AMD backpedaled on dropping support for its future “Zen 3” processors on AMD 400-series chipset motherboards. The company will work with its motherboard partners in integrating “Zen 3” processor support on certain beta versions of motherboard BIOSes. AMD also detailed how it plans to go about it. The said BIOS will be a one-way ticket to using “Zen 3” processors while losing support for all older microarchitectures.
The way it works is the motherboard manufacturer will integrate the Zen 3-only AGESA with a firmware that can squeeze into a 16 MB ROM. They may also choose to conserve ROM space in areas such as the UEFI setup program, which may not correspond with the motherboard’s original feature-set. This is essentially similar to how MSI integrated “Zen 2” support on some of its older motherboards with 16 MB ROMs, by slimming down its UEFI setup program.
Since the BIOS will chop support for all older processors, to prevent motherboard RMA chaos for manufacturers, they will set up a system that issues BIOS updates only to customers upon verifying that they actually own a “Zen 3” processor. The way we imagine this works would be similar to game bundles (retailer issues a BIOS update token along with the processor, or a scratch card next to the case badge inside the PIB). Flashing a 400-series chipset motherboard will be a delicate process. You will have to use the USB BIOS flashback feature (which luckily is well proliferated on the AM4 motherboard ecosystem). Alternatively, you should be able to begin the BIOS flashing process with an older processor installed, and immediately switch over to the newer Zen 3 processor once the flashing process is complete.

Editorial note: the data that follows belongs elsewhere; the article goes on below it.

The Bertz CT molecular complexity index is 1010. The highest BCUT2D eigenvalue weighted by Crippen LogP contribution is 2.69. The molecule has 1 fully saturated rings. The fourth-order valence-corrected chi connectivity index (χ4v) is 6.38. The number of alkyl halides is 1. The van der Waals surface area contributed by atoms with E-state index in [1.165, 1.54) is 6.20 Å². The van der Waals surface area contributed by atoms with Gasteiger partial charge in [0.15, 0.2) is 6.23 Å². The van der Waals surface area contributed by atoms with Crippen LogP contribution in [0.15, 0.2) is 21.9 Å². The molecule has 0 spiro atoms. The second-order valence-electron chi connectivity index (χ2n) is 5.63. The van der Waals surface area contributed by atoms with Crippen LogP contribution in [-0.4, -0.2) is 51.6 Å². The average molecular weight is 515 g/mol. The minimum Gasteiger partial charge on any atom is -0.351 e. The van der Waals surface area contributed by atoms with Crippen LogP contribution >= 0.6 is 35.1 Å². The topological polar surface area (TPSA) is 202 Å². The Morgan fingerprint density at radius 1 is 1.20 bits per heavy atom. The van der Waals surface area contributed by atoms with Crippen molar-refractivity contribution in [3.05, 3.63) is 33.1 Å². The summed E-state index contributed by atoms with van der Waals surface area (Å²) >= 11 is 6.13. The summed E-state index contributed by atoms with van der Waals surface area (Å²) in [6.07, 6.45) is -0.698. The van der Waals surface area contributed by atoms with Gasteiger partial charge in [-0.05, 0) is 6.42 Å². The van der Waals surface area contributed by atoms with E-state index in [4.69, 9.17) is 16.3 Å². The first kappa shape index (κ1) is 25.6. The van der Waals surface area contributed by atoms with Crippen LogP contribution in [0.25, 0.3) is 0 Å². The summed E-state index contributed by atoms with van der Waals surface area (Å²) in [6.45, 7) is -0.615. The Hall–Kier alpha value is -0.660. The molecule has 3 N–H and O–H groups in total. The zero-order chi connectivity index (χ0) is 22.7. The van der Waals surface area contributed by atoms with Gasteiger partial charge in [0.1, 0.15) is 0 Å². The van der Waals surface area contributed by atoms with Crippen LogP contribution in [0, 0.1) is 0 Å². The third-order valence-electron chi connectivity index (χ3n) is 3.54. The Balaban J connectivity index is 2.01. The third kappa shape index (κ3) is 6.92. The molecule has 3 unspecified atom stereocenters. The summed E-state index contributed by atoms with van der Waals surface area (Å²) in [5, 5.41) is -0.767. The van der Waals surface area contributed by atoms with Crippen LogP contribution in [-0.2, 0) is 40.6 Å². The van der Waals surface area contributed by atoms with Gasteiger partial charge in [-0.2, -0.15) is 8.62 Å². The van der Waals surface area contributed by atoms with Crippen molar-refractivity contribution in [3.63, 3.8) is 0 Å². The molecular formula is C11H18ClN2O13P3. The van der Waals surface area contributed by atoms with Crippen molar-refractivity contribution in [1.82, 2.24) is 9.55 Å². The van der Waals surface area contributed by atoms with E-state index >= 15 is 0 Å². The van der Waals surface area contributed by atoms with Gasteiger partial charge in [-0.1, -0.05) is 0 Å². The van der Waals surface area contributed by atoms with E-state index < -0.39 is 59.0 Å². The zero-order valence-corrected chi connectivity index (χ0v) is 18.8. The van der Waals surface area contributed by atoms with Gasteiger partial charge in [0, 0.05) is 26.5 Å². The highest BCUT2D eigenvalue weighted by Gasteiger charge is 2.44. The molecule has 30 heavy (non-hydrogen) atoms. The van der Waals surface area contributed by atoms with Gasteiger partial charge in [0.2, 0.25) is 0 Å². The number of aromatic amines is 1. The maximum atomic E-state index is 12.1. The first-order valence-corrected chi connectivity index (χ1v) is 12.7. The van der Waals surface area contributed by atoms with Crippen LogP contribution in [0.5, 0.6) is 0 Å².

Also, the beta BIOS updates won’t be immediately available, but rather when “Zen 3” processors are readily available in all the markets AMD serves. AMD reiterates, that “Zen 3” will be the final microarchitecture 400-series chipsets support, recommending that the processors will work best with a 500-series chipset motherboard for best performance and support for the latest features.
Controversy erupted when AMD revealed in its B550 chipset slide deck that 400-series (and older) chipsets won’t support “Zen 3,” which users felt betrayed AMD’s promise of platform support running into 2020. In the absence of B550, many value-conscious buyers paired their brand new 3rd generation Ryzen processors with some of the more premium B450 chipset motherboards, in hopes of an upgrade path to “Zen 3.”